The Y chromosome is one of the two sex chromosomes in humans and most other mammals. (The other is the X chromosome.) It is a part of the XY sex-determination system. It contains the genes that cause testis development, thus determining maleness.
In humans, the Y chromosome spans 23 million base pairs (the building blocks of DNA) and represents approximately .38% of the total DNA in cells. The human Y chromosome contains only 78 genes, which in turn code for only 23 distinct proteins. This relationship is typical in that most species' Y chromosomes contain the fewest genes of any of the chromosomes.
Because the Y chromosome changes relatively slowly over time and is only passed along the direct male line, it may be used to trace paternal lineage. It also contains the lowest number of known genetic diseases (44 in total) related to humans.
Genes on the Y Chromosome
- ASMTY (which stands for acetylserotonin methyltransferase)
- TSPY (testis-specific protein)
- IL3RAY (interleukin-3 receptor)
- SRY (sex-determining region)
- TDF (testis determining factor)
- ZFY (zinc finger protein), PRKY (protein kinase, Y-linked)
- AMGL (amelogenin)
- CSF2RY (granulocyte-macrophage colony-stimulating factor receptor, alpha subunit on the Y chromosome)
- ANT3Y (adenine nucleotide translocator-3 on the Y)
- AZF2 (azoospermia factor 2)
- BPY2 (basic protein on the Y chromosome)
- AZF1 (azoospermia factor 1)
- DAZ (deleted in azoospermia)
- RBM1 (RNA binding motif protein, Y chromosome, family 1, member A1)
- RBM2 (RNA binding motif protein 2)
- UTY (ubiquitously transcribed TPR gene on Y chromosome)
Y chromosome in Genetic Genealogy
In human genetic genealogy (the application of genetics to traditional genealogy) use of the information contained in the Y chromosome is of particular interest since, unlike other genes, the Y chromosome is passed exclusively from father to sons.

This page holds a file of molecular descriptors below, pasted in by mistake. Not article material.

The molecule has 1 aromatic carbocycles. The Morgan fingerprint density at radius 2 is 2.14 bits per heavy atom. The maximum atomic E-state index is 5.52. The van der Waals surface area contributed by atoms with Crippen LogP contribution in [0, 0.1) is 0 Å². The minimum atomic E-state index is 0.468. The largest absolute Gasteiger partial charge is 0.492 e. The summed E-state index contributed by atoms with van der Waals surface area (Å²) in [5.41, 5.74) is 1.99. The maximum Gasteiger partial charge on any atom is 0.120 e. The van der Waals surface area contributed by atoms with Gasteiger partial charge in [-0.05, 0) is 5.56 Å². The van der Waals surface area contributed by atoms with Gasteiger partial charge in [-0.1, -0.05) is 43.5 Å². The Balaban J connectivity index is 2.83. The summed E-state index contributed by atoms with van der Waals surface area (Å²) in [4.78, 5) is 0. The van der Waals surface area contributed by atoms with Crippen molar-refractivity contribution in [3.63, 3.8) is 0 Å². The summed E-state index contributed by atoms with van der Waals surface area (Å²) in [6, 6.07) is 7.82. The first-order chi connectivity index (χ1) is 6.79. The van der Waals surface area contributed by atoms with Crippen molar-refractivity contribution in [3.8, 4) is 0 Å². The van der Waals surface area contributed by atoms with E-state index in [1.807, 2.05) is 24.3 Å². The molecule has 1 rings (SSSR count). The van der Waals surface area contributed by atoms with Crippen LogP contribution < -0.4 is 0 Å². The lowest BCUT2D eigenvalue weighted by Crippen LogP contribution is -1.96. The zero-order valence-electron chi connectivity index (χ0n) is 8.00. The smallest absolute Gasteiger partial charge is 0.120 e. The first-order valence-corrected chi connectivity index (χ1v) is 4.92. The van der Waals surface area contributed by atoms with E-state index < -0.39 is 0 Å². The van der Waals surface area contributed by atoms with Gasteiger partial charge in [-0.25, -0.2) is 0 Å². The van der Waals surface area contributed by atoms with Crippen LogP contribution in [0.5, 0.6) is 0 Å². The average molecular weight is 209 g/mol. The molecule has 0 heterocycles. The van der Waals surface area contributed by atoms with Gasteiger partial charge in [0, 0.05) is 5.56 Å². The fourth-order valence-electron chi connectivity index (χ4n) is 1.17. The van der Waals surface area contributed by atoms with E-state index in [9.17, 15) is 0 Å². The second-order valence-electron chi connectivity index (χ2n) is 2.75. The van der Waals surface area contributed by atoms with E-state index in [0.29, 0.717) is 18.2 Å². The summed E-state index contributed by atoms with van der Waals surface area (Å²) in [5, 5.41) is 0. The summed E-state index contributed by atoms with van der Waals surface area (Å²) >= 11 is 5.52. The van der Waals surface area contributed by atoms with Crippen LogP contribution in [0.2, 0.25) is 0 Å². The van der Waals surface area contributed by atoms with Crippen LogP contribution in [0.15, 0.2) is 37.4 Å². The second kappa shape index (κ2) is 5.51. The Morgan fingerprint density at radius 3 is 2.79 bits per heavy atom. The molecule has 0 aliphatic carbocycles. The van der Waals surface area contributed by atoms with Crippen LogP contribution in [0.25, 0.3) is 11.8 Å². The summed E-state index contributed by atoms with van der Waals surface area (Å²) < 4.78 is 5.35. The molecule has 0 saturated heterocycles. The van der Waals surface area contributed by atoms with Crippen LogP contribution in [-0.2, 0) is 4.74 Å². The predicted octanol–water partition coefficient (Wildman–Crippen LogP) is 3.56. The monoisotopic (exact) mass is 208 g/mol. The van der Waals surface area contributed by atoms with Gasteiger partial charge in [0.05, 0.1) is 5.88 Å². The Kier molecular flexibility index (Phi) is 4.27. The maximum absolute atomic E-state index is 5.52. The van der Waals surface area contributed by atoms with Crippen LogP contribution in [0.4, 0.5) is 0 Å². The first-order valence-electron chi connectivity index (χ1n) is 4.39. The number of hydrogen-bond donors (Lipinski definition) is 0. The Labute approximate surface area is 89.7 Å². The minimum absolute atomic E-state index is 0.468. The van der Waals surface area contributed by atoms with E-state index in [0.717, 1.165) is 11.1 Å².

Paternal and maternal lineages
The two most common types of genetic genealogy tests are the Y-DNA (paternal line) and mtDNA (maternal line) genealogical DNA tests. These tests involve the comparison of the DNA of one individual to that of another to scientifically determine how many generations ago the two individuals shared their most recent common ancestor. These tests allow two individuals to determine with reasonable certainty that they are related within a certain time frame, or with reasonable certainty that they are not related within a certain time frame.
Genealogical DNA testing methods are also being used on a longer time scale to trace human migratory patterns and determine, for example, when the first humans came to North America and how they got there. One major effort currently going on is the Genographic Project, which aims to map historical human migration patterns by collecting and analyzing DNA samples from over 100,000 people across five continents.
In human genetics, Human Y-chromosome DNA haplogroups are haplogroups defined by differences in the DNA of the Y chromosome (called Y-DNA).
Y-DNA haplogroups are lettered A through R, and are further subdivided using numbers and lower case letters. Y chromosome haplogroup designations are established by the Y Chromosome Consortium .
Y-chromosomal Adam is the name given by researchers to the male who is the most recent common patrilineal (male-lineage) ancestor of all living humans.
The following is a list of sponsored public databases for Y-STR information relating to surnames and haplotypes: